Science & Technology (S&T):
17. The India-U.S. S&T multi-faceted cooperation has been steadily growing under the framework of U.S.- India Science and Technology Cooperation Agreement signed in October 2005. Subsequently, it was decided to setup an Indo-U.S. Science & Technology Joint Commission, co- chaired by the Science Adviser to U.S. President & Minister of S&T, India. The Joint Commission has developed an action plan for 2012-2014 that includes joint projects, joint workshops, exchange visits of scientists, and establishment of virtual networking in various disciplines such as basic and applied sciences; atmospheric, environmental and earth sciences; health and medical sciences; data sharing; science, technology, engineering, and mathematics education; innovation; and women in science. U.S.A will be the partner country at forthcoming Technology Summit 2014 at New Delhi. In 2000, both the governments endowed the India-U.S. Science & Technology Forum (IUSSTF) to facilitate mutually beneficial bilateral cooperation in science, engineering, and health. Over the past decade, the IUSSTF has facilitated more than 12,000 interactions between Indian and U.S. scientists, supported over 250 bilateral workshops and established over 30 joint research centers. The U.S.- India Science &Technology Endowment Fund, established in 2009, under the Science and Technology Endowment Board (STEB) promote commercialization of jointly developed innovative technologies with the potential for positive societal impact.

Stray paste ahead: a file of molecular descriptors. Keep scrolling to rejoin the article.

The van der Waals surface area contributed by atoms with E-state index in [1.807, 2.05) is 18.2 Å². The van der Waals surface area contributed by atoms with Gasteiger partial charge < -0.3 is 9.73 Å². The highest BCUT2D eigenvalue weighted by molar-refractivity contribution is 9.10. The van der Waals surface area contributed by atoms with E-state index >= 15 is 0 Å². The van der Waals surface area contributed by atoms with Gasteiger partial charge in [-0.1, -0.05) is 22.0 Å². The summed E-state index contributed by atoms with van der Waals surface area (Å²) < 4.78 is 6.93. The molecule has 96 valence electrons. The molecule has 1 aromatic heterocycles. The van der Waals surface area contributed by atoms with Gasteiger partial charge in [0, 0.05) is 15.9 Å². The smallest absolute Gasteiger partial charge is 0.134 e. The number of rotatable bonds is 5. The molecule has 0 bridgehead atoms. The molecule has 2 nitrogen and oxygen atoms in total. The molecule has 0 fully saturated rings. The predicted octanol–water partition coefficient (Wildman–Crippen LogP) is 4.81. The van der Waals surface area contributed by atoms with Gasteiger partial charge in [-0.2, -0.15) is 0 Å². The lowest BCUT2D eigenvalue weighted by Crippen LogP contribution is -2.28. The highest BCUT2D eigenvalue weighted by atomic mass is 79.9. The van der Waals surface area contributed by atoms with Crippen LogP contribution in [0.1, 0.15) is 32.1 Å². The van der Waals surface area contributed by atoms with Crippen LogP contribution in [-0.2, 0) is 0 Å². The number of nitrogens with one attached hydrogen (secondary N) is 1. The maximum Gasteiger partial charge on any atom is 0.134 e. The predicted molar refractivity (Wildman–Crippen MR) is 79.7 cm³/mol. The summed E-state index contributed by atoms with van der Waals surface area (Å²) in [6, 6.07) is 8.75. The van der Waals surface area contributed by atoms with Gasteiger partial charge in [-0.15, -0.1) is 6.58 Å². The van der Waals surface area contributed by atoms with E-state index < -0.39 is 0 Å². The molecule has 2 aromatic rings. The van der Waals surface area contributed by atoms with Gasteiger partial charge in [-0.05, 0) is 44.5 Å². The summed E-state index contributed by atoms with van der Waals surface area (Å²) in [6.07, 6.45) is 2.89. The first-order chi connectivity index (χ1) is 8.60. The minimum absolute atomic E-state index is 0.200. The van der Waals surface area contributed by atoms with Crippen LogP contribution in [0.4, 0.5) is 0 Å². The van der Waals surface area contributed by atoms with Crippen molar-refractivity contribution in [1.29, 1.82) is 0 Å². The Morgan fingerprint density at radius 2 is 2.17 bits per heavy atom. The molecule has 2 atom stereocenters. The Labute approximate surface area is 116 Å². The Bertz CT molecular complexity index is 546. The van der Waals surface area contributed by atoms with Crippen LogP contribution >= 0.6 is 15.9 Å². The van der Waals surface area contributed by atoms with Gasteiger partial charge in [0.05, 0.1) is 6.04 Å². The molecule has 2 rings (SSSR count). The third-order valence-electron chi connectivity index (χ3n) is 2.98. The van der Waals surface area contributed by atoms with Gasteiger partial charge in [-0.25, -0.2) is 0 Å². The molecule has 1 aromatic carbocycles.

18. Millennium Alliance (MA), a joint initiative between USAID and the Federation of Indian Chambers of Commerce and Industry (FICCI), is working to identify, support, and scale innovative, game changing, and cost effective solutions to developmental challenges in India. Collaboration between the Ministry of Earth Sciences (MoES) and US National Oceanographic and Atmospheric Administration (NOAA) has been strengthened under the 2008 MOU on Earth Observations and Earth Sciences. Under the 2010 U.S.-India Agricultural Dialogue, a “monsoon desk” at the U.S. National Centers for Environmental Prediction (NCEP) has been established. Under NSF and MoES collaboration, the “JOIDES Resolution Program” will conduct deep ocean seabed core sample drilling in the Arabian Sea/Indian Ocean and research to shed light on global climate change and variations in the Indian region. India’s contribution of $250 million towards Thirty-Meter Telescope (TMT) Project and Indian Initiative in Gravitational Observations (IndiGO) with U.S. LIGO Laboratory are examples of joint collaboration to create a world- class research facilities.